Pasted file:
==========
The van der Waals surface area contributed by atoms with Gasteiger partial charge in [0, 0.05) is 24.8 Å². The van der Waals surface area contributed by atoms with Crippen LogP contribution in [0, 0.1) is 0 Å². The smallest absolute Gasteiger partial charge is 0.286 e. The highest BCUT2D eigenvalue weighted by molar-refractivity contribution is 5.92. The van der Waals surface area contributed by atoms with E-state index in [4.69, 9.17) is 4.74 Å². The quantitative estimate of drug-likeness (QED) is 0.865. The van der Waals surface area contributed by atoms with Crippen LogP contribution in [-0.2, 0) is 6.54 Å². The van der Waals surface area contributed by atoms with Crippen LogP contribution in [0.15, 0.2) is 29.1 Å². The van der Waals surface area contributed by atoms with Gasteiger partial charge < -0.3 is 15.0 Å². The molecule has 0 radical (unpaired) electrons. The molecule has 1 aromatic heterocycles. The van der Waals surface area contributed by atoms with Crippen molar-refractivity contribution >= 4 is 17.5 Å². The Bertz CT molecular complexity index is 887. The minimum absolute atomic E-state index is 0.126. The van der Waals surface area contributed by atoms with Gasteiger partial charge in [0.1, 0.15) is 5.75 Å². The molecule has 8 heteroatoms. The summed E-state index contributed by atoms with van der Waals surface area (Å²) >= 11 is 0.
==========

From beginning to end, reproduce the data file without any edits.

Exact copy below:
The van der Waals surface area contributed by atoms with Gasteiger partial charge in [0, 0.05) is 24.8 Å². The van der Waals surface area contributed by atoms with Crippen LogP contribution in [0, 0.1) is 0 Å². The smallest absolute Gasteiger partial charge is 0.286 e. The highest BCUT2D eigenvalue weighted by molar-refractivity contribution is 5.92. The van der Waals surface area contributed by atoms with E-state index in [4.69, 9.17) is 4.74 Å². The quantitative estimate of drug-likeness (QED) is 0.865. The van der Waals surface area contributed by atoms with Crippen LogP contribution in [-0.2, 0) is 6.54 Å². The van der Waals surface area contributed by atoms with Crippen LogP contribution in [0.15, 0.2) is 29.1 Å². The van der Waals surface area contributed by atoms with Gasteiger partial charge < -0.3 is 15.0 Å². The molecule has 0 radical (unpaired) electrons. The molecule has 1 aromatic heterocycles. The van der Waals surface area contributed by atoms with Crippen molar-refractivity contribution >= 4 is 17.5 Å². The Bertz CT molecular complexity index is 887. The minimum absolute atomic E-state index is 0.126. The van der Waals surface area contributed by atoms with Gasteiger partial charge in [0.1, 0.15) is 5.75 Å². The molecule has 8 heteroatoms. The summed E-state index contributed by atoms with van der Waals surface area (Å²) >= 11 is 0.